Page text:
This year, I reached that state of mind in the first week of August.

This summer has been one long continuum punctuated with concerts, music festivals, weekend travels, night-outs at bars, work, poker, games of Settlers of Catan, games of bags (a.k.a Cornhole), lots of records and CD shopping and of working out. It has had its moments – from very intense and stressful to very peaceful and relaxing. 4 trips to Chicago, 4 to Kansas City, twice to Wisconsin (including my 4th visit to House on The Rock is as many years), 3 music festivals, 3 night-outs at an establishment that I’d rather not specify (one of which culminated in my rather memorable 530 AM question “Is that the fuckin’ sun?“), 30+ bands seen live, a month long stay in a resort at Storm Lake (for work), God only knows how many gallons of alcohol consumed, late late nights (more like early mornings) at the neighborhood bar, God only knows how many new friends made, and all this while working on a high profile highway project in the state of Iowa.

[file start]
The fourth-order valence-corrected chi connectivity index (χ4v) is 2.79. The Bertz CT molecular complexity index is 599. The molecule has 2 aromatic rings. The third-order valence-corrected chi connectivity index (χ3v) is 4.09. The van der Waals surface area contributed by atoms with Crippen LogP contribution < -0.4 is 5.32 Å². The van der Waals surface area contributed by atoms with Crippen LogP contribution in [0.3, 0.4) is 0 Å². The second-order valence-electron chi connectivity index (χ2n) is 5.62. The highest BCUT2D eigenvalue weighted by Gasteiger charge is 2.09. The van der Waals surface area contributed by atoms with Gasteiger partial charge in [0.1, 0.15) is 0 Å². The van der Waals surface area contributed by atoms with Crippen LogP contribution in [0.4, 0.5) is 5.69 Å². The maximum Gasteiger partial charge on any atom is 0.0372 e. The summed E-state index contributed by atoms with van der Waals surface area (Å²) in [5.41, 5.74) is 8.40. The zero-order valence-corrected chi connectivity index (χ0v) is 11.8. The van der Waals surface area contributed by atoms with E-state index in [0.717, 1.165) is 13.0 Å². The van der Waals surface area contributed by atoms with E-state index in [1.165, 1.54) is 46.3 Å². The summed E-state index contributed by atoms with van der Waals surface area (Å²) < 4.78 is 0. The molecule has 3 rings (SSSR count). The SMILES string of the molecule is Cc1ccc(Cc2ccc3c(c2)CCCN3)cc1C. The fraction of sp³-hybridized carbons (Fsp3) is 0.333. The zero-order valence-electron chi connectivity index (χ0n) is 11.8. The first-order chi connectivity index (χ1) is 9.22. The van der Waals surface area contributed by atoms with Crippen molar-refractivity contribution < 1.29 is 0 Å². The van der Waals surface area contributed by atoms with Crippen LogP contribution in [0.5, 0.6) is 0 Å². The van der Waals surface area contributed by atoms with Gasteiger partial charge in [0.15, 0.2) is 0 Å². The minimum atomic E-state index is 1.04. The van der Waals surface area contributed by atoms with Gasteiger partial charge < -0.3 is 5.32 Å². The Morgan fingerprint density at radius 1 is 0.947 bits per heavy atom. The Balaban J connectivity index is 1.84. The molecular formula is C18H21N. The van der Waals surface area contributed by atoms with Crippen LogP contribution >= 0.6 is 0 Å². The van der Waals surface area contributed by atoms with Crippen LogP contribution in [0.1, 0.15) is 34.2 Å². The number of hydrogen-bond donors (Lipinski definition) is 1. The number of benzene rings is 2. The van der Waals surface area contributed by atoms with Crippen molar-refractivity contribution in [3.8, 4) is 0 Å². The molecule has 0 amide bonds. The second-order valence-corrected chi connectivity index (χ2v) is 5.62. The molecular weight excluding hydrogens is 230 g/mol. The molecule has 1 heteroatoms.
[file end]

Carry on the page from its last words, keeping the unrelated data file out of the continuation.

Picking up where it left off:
This is probably the point I post a meme summing it all up:

Yes. It was really exhausting. And I would do it all over again.

In all seriousness, I reached a point of complete exhaustion the first week of August. I had been on a non-stop schedule of weekend travel/concerts/general fun for over 3 months. And after my trip to Milwaukee the first weekend of August, I just felt I was done – which was really understandable. But the fact that I did not have any concerts/travel scheduled for the next 3 weeks made the timing just spot on. So the break was most welcome, which I spent doing exactly nothing. (OK I will admit I continued my obsession with Japanese crime novels during that time.) And towards the end of August, I got my energy back and was traveling around all over again.